Confidence in emerging markets is waning for 2009 as a deteriorating global outlook undermines export demand and hampers growth.
After strong performance from the developing world in 2007, particularly in countries such as Brazil, Russia, India and China (Bric), expectations were that the global financial crisis would have a limited effect on these dynamic economies. This claim was especially held while the price of crude oil, to which both Brazil and Russia’s commodity-heavy economies are particular sensitive, remained on its upwards trajectory in the first six months of 2008.
Julian Chillingworth, the chief investment officer at Rathbones, says the competing pressures of higher inflation and slowing growth has discredited earlier “decoupling” arguments.
The reversal of the commodities story and the near capitulation of stockmarkets in developed economies altered positive feelings towards riskier emerging market assets. Following the collapse of Bear Stearns and Lehman Brothers and government intervention to save AIG, Fannie Mae and Freddie Mac in America, and Bradford & Bingley and Northern Rock in Britain, nervous investors began pulling money back from overseas holdings.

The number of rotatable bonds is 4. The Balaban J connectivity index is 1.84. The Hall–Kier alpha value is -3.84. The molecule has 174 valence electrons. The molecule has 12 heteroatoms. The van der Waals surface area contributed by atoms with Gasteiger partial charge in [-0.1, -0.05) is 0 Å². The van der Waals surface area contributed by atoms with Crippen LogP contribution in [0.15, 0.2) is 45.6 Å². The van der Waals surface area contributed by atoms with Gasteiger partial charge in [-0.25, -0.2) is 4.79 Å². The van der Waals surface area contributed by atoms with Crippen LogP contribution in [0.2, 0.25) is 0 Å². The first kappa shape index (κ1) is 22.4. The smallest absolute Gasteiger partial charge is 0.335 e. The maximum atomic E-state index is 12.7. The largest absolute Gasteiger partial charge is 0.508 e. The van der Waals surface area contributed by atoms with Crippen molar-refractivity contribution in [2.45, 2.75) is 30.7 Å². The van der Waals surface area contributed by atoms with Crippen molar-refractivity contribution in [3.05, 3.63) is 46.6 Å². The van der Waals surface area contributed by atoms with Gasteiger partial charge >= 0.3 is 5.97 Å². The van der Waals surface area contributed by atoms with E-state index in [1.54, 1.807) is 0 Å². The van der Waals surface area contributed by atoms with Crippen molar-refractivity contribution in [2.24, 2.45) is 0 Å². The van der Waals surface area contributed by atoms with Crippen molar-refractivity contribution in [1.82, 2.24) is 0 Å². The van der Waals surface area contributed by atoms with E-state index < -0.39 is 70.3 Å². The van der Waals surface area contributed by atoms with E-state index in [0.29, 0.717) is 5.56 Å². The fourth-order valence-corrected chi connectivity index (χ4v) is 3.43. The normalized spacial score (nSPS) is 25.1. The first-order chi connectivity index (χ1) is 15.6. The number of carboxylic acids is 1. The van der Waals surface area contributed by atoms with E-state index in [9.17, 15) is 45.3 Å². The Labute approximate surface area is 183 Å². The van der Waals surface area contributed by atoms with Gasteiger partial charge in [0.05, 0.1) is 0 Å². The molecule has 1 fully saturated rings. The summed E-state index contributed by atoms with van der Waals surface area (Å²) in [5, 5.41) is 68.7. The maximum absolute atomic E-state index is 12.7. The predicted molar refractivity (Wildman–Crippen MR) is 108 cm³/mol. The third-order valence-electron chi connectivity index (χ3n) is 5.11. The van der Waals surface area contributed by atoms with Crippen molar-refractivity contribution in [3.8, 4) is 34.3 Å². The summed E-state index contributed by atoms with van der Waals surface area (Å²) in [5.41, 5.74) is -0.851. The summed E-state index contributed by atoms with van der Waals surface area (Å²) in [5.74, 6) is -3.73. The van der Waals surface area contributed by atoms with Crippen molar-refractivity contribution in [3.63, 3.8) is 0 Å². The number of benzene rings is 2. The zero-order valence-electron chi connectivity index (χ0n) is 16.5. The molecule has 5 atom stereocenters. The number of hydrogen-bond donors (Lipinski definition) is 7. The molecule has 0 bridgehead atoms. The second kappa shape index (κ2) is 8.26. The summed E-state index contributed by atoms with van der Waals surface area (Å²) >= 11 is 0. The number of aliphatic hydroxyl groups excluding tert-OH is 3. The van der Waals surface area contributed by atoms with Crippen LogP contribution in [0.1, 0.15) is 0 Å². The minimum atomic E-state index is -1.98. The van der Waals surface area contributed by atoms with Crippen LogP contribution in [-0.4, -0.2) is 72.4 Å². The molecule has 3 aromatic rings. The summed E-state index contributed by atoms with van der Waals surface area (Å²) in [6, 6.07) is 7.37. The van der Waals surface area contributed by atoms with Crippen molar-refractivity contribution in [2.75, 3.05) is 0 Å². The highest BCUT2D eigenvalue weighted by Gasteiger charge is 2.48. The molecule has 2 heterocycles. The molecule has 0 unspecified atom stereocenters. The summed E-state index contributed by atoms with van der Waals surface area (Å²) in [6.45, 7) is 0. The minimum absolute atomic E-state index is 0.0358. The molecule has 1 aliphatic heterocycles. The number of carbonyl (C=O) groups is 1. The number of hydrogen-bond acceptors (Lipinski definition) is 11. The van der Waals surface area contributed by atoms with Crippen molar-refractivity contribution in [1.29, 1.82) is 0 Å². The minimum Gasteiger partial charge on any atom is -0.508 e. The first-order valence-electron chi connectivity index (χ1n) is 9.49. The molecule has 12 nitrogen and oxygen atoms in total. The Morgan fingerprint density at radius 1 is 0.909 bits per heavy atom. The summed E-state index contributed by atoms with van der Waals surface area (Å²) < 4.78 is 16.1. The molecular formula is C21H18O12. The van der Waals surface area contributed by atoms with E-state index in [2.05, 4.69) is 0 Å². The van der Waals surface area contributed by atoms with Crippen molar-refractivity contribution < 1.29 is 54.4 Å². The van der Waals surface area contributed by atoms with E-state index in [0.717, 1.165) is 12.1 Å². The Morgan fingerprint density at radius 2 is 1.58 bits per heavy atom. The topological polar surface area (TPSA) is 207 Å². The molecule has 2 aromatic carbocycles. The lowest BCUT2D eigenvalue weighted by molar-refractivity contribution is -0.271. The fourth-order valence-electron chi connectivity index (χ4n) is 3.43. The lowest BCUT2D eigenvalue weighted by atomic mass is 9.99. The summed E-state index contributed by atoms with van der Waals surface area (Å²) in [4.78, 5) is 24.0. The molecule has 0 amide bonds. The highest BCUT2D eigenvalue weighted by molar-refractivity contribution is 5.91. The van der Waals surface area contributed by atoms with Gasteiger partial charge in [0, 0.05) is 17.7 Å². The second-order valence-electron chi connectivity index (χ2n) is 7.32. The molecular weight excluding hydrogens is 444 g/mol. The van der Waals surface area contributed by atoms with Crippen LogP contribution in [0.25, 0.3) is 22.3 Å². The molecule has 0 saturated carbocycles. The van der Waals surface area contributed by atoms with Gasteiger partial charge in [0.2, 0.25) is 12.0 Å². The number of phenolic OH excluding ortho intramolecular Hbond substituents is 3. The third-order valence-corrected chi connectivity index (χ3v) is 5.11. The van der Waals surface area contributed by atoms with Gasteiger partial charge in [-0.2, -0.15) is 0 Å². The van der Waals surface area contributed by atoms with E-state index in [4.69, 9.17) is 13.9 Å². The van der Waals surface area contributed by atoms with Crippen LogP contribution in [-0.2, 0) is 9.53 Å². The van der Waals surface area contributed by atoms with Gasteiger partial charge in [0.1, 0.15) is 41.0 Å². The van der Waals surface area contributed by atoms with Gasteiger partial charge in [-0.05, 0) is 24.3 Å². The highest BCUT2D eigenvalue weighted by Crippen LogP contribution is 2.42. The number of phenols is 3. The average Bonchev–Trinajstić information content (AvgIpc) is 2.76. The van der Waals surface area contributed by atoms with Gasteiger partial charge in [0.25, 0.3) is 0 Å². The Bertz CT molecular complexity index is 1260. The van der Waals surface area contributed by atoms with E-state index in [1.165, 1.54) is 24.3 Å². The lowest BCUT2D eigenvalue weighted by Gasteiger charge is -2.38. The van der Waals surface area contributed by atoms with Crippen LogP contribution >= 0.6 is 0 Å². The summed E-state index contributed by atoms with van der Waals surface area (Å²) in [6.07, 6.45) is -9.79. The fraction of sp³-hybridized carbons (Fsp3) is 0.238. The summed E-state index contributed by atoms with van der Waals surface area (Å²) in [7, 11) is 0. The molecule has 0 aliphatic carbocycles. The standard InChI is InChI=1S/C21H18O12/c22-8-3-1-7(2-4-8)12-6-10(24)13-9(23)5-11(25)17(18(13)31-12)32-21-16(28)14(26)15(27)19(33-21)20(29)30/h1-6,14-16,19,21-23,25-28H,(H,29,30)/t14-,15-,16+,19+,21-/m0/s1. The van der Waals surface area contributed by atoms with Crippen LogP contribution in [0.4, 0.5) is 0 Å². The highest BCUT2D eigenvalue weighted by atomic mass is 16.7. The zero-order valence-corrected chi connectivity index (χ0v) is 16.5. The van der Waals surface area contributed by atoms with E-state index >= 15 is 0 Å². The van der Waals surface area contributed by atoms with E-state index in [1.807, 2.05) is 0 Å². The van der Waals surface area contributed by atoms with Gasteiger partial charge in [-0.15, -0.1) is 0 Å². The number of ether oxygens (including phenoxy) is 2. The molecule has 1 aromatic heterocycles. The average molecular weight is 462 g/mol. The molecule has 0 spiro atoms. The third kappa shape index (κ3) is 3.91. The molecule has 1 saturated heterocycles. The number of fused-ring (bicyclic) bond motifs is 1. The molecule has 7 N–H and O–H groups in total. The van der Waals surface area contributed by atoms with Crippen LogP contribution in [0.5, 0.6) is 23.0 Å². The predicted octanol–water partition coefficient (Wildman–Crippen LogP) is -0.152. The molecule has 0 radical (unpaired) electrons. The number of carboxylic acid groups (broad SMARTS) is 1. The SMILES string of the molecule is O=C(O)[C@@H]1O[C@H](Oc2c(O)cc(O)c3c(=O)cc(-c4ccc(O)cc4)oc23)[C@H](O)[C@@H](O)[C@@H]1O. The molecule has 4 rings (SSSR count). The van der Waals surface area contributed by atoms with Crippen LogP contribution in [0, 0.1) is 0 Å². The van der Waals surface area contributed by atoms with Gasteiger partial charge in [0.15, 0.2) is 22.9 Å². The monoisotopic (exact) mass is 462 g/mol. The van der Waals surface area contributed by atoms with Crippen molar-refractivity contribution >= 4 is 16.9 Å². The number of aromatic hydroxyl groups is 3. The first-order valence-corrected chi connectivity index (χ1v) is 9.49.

The progressively negative economic situation in major economies provided a double blow to Bric countries as the withdrawal of capital by foreign investors was compounded by softening export demand.
“We felt that commodities and mining would come off the boil and they have,” says James Davies, investment research manager at Chartwell. “If I had to pick something that is rather contrarian I would say Chinese growth will be lower than expected.”
Chillingworth agrees and says the Bric countries no longer offer the haven they appeared to.
“China is the wild card at the moment with analysts predicting [GDP] growth of 6.5% next year which would be problematic for them,” says Chillingworth. “Russia and Brazil are basically commodity plays.”
Evidence for this trend was made apparent by China’s trade figures which show exports from the country fell by 2.2% over November. The monthly fall is the first in seven years and is in stark contrast to October which saw an upturn in exports of 19.1%. Perhaps more worrying for western countries looking for China to prop up demand was that imports dropped by 17.9% in the month.